Microsoft Academic Search

The ideal immunological target for cancer vaccine development would meet the criteria of tumor specificity, immunogenicity and vital dependency of the tumor on the functional activities of the antigenic target so as to avoid antigenic loss by mutation. Given that at face value the brother of regulator of imprinted sites (BORIS) transcription factor meets these criteria, we have developed a

M Mkrtichyan; A Ghochikyan; D Loukinov; H Davtyan; T E Ichim; D H Cribbs; V V Lobanenkov; M G Agadjanyan

2008-01-01

352

Prevalence of Kaposi's sarcoma associated herpesvirus infection measured by antibodies to recombinant capsid protein and latent immunofluorescence antigen  

Microsoft Academic Search

Summary Background Kaposi's sarcoma-associated herpesvirus (KSHV), also known as human herpesvirus 8, may be the infectious cause of KS. Its prevalence in the general population, on the basis of detection of the virus genome, is controversial. To investigate the seroprevalence, we measured antibodies to a recombinant capsid-related (lytic cycle) KSHV antigen and a latent antigen complex. Methods We selected potentially

Guy R Simpson; Thomas F Schulz; Denise Whitby; Pamela M Cook; Chris Boshoff; Lucille Rainbow; Mark R Howard; Shou-Jiang Gao; Roy A Bohenzky; Peter Simmonds; Christine Lee; Annemiek de Ruiter; Angelos Hatzakis; Richard S Tedder; Ian V D Weller; Robin A Weiss; Patrick S Moore

1996-01-01

353

Identification of Tyrosinase-related Protein 2 as a Tumor Rejection Antigen for the B16 Melanoma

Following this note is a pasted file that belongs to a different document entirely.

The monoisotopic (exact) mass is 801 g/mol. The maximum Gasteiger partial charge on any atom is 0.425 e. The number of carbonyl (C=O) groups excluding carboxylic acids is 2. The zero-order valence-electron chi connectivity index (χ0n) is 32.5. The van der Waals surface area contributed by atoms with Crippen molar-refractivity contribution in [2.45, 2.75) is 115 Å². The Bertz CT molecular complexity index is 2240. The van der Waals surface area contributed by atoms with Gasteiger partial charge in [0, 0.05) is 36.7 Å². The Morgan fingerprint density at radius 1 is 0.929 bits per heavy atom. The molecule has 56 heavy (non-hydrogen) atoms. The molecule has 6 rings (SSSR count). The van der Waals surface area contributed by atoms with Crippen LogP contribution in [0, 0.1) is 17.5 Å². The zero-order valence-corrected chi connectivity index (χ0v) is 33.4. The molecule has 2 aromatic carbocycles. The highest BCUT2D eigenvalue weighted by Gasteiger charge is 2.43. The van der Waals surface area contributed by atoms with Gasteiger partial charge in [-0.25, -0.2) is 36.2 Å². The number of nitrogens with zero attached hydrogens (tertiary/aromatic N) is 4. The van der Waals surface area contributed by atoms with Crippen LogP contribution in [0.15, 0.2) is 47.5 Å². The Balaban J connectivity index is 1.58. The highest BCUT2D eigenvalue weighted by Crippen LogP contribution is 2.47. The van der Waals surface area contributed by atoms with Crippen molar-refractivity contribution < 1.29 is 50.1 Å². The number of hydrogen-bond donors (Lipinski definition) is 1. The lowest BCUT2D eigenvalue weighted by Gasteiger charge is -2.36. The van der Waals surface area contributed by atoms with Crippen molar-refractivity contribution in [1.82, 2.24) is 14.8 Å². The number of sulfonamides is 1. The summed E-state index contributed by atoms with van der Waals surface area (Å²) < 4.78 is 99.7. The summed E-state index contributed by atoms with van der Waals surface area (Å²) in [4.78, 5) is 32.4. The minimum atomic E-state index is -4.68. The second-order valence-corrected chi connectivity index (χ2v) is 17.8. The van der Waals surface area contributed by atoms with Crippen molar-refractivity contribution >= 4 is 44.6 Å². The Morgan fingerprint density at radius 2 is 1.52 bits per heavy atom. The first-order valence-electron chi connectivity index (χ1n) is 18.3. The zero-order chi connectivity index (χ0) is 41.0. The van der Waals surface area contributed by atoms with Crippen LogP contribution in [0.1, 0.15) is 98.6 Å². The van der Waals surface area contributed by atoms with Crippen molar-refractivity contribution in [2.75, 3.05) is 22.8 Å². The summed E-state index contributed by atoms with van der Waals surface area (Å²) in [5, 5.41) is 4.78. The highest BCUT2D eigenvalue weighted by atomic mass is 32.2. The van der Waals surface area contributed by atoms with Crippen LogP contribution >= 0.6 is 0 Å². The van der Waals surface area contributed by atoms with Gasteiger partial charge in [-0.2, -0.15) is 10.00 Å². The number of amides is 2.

Microsoft Academic Search

Summary Recently, major advances have been made in the identification of antigens from human mela- noma which are recognized by T cells. In spite of this, little is known about the optimal ways to use these antigens to treat patients with cancer. Progress in this area is likely to require accu- rate preclinical animal models, but the availability of such

Matthew B. Bloom; Donna Perry-Lalley; Paul F. Robbins; Yong Li; Mona El-Gamil; Steven A. Rosenberg; James C. Yang

2010-01-01

354

Regulation of the antigen-induced F-actin response in rat basophilic leukemia cells by protein kinase C  

Microsoft Academic Search

Multivalent antigen that is capable of bind- ing to and crosslinking the IgE receptors on rat baso- philic leukemia (RBL) cells, induces a rapid and sus- tained rise in the content of filamentous actin. This reorganization of the actin may be responsible for changes in cellular morphology during the degranula- tion process. The antigen-stimulated polymerization of actin can be blocked

John R. Apgar

1991-01-01

355

Evaluation of a Multiplex PCR-Based Reverse Line Blot-Hybridization Assay for Identification of Serotype and Surface Protein Antigens of Streptococcus agalactiae